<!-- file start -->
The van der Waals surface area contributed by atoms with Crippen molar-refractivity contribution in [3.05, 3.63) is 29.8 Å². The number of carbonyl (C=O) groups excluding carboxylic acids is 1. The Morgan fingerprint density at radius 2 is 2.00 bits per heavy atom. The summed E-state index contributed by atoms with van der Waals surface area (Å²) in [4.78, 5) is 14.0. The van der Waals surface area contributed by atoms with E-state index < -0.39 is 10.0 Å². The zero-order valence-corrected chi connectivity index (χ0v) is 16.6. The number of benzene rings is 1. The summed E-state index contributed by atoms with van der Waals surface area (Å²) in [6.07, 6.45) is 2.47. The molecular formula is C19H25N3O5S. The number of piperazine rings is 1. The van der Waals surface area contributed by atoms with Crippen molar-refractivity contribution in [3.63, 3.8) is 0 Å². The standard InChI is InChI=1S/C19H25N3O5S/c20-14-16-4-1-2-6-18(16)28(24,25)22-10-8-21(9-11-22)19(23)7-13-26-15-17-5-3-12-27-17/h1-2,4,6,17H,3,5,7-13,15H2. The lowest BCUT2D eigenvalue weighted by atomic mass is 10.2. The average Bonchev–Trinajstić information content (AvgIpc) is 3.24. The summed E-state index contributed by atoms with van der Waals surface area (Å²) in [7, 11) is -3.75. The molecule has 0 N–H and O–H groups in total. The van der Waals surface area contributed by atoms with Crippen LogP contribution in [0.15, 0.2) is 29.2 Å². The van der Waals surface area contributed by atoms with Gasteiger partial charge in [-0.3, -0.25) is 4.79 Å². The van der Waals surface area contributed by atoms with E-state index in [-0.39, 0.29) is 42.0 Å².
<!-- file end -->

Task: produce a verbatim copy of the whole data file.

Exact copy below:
The van der Waals surface area contributed by atoms with Crippen molar-refractivity contribution in [3.05, 3.63) is 29.8 Å². The number of carbonyl (C=O) groups excluding carboxylic acids is 1. The Morgan fingerprint density at radius 2 is 2.00 bits per heavy atom. The summed E-state index contributed by atoms with van der Waals surface area (Å²) in [4.78, 5) is 14.0. The van der Waals surface area contributed by atoms with E-state index < -0.39 is 10.0 Å². The zero-order valence-corrected chi connectivity index (χ0v) is 16.6. The number of benzene rings is 1. The summed E-state index contributed by atoms with van der Waals surface area (Å²) in [6.07, 6.45) is 2.47. The molecular formula is C19H25N3O5S. The number of piperazine rings is 1. The van der Waals surface area contributed by atoms with Crippen molar-refractivity contribution in [3.63, 3.8) is 0 Å². The standard InChI is InChI=1S/C19H25N3O5S/c20-14-16-4-1-2-6-18(16)28(24,25)22-10-8-21(9-11-22)19(23)7-13-26-15-17-5-3-12-27-17/h1-2,4,6,17H,3,5,7-13,15H2. The lowest BCUT2D eigenvalue weighted by atomic mass is 10.2. The average Bonchev–Trinajstić information content (AvgIpc) is 3.24. The summed E-state index contributed by atoms with van der Waals surface area (Å²) in [7, 11) is -3.75. The molecule has 0 N–H and O–H groups in total. The van der Waals surface area contributed by atoms with Crippen LogP contribution in [0.15, 0.2) is 29.2 Å². The van der Waals surface area contributed by atoms with Gasteiger partial charge in [-0.3, -0.25) is 4.79 Å². The van der Waals surface area contributed by atoms with E-state index in [-0.39, 0.29) is 42.0 Å².